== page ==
A neon light is a general term as neon lights actually use either neon or argon gas. A glass tube is filled with either of these gases and electrical connections are fitted at either end. A high voltage is then applied which ionizes the gas, causing it to emit coloured light due to fluorescence. Different colours are created through different methods: (i) neon appears red-orange and argon appears pale blue and (ii) clear glass tubes are coated on the inside with a fluorescent powder that emits different colours.
Neon lights are made using glass tubing so yes, they’re relatively fragile. If they’re likely to hang in a vulnerable place, they can be mounted in perspex to protect them from breakage.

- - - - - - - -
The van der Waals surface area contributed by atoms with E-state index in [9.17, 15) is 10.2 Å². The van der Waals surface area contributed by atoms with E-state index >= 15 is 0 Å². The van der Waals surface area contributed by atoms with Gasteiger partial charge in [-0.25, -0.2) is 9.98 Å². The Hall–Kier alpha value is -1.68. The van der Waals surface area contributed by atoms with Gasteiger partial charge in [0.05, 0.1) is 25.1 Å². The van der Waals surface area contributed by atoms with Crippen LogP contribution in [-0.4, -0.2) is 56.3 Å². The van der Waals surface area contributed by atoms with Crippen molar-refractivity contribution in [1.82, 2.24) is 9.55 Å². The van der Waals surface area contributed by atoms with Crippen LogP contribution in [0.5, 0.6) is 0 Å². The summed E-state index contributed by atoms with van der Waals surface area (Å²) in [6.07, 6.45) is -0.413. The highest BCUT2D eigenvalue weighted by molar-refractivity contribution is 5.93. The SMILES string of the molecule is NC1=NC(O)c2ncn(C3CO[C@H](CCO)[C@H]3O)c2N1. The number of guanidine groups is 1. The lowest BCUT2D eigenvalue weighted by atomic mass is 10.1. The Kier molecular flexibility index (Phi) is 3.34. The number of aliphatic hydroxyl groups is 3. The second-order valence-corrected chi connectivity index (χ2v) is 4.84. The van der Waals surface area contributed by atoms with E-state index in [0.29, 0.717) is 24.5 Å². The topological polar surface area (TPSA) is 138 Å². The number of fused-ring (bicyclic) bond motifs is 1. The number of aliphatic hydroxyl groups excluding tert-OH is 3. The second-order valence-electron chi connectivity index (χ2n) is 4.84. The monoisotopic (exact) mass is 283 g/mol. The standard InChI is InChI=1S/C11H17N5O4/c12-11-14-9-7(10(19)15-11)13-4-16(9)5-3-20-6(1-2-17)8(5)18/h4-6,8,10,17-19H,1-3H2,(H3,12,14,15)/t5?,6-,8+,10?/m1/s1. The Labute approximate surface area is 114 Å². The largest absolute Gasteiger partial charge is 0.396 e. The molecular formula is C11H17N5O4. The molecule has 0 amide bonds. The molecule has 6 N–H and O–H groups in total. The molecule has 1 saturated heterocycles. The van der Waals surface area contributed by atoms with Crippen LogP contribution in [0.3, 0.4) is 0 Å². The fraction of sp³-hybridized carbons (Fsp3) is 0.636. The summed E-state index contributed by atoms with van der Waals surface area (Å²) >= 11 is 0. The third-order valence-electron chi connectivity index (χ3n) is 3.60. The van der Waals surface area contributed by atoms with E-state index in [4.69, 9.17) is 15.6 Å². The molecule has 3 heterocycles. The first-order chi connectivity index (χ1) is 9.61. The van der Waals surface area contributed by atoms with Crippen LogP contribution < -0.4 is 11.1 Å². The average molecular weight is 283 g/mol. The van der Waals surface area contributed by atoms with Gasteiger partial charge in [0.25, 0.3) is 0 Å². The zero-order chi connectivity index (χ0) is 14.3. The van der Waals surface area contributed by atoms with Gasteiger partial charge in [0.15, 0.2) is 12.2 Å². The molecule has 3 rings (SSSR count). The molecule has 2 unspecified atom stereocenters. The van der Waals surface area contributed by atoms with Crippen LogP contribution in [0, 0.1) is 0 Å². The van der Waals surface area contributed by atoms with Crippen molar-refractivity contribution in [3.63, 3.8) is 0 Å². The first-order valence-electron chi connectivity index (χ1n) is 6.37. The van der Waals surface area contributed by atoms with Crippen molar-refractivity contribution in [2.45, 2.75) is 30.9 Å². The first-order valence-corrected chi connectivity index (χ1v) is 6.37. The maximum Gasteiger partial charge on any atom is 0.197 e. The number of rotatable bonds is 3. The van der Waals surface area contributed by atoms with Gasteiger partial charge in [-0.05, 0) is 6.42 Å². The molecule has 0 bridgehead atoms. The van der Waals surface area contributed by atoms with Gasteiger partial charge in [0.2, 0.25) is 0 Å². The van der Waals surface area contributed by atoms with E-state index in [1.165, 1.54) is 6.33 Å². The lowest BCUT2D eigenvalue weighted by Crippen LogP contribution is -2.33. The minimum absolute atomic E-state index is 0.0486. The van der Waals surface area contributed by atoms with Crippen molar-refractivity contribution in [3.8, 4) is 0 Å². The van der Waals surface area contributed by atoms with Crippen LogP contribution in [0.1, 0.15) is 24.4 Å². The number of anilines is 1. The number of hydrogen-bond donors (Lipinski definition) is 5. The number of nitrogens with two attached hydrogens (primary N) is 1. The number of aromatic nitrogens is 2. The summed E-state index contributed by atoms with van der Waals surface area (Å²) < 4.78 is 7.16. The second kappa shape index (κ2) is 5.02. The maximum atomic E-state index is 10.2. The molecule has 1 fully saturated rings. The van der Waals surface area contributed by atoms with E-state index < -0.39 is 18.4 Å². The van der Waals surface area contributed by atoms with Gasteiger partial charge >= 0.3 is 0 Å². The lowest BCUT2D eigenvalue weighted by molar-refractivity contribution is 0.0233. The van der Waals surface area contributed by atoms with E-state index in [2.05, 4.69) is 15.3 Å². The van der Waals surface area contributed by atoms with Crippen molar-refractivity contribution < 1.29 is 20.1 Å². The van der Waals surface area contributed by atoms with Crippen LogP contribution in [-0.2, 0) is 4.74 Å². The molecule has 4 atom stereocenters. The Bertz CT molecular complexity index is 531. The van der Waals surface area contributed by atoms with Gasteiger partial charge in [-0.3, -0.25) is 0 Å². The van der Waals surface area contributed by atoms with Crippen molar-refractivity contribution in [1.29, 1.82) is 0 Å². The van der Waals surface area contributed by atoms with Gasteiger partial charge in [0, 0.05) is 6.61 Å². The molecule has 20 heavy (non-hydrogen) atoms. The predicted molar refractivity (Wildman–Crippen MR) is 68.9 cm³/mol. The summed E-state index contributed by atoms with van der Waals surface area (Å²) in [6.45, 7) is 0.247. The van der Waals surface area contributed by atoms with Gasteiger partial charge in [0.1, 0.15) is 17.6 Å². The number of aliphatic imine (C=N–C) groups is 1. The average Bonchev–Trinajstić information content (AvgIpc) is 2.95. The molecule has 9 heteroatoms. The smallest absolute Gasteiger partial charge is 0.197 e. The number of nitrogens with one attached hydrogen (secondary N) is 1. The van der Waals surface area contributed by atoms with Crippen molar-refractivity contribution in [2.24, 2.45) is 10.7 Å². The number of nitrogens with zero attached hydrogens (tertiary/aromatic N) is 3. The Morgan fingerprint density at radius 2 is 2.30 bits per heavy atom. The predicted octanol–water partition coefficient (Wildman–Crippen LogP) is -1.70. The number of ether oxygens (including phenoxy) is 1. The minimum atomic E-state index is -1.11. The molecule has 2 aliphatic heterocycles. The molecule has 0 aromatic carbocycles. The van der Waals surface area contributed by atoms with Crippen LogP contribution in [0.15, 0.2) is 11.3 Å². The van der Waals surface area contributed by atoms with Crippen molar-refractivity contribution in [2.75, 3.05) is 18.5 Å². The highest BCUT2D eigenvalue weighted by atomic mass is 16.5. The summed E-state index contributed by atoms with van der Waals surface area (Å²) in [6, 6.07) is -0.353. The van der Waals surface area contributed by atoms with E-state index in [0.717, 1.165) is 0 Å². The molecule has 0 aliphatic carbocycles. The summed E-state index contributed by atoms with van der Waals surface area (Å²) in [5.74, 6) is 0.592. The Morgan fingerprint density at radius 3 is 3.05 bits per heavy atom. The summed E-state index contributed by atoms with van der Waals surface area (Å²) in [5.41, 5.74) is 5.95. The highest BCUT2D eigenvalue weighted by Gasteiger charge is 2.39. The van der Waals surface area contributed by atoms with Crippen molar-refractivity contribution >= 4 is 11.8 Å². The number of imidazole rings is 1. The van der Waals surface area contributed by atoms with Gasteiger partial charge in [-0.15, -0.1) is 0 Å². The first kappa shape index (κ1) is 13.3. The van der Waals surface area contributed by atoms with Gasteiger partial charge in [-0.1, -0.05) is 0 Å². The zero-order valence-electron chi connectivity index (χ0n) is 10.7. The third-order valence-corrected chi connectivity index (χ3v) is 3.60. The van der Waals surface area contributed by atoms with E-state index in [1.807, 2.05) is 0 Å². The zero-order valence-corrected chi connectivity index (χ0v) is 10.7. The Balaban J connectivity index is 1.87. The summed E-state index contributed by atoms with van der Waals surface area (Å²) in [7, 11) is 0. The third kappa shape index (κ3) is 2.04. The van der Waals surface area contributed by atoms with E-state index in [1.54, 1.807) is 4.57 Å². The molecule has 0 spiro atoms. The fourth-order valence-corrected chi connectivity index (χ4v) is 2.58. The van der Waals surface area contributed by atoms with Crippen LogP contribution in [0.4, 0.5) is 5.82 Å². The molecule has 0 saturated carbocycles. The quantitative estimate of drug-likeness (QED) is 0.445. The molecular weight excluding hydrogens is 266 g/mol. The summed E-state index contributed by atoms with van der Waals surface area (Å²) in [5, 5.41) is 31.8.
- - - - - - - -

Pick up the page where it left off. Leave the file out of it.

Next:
Yes. Damaged glass can either be repaired or sections replaced. Each break is different so give us a call and we’ll help you out.
It’s easier than you think
Let us know your initial thoughts
We’ll need some more details before we begin
We’ll share our initial designs with you
Delighted with our design? Great – it’s time to pay
We’ll start producing your design
Your design delivered to your door
"The light looks INCREDIBLE! We are so happy with it and I really appreciate how beautifully made it is." Sophie
"A HUGE thank-you! You'ce created such a 'wow-factor' light installation that's far better than we could ever have imagined. Everyone has been so professional and helpful every step of the way!"
Thank you so much for the light - it looked AMAZING! We've decided to keep it up and it'll no doubt stay there!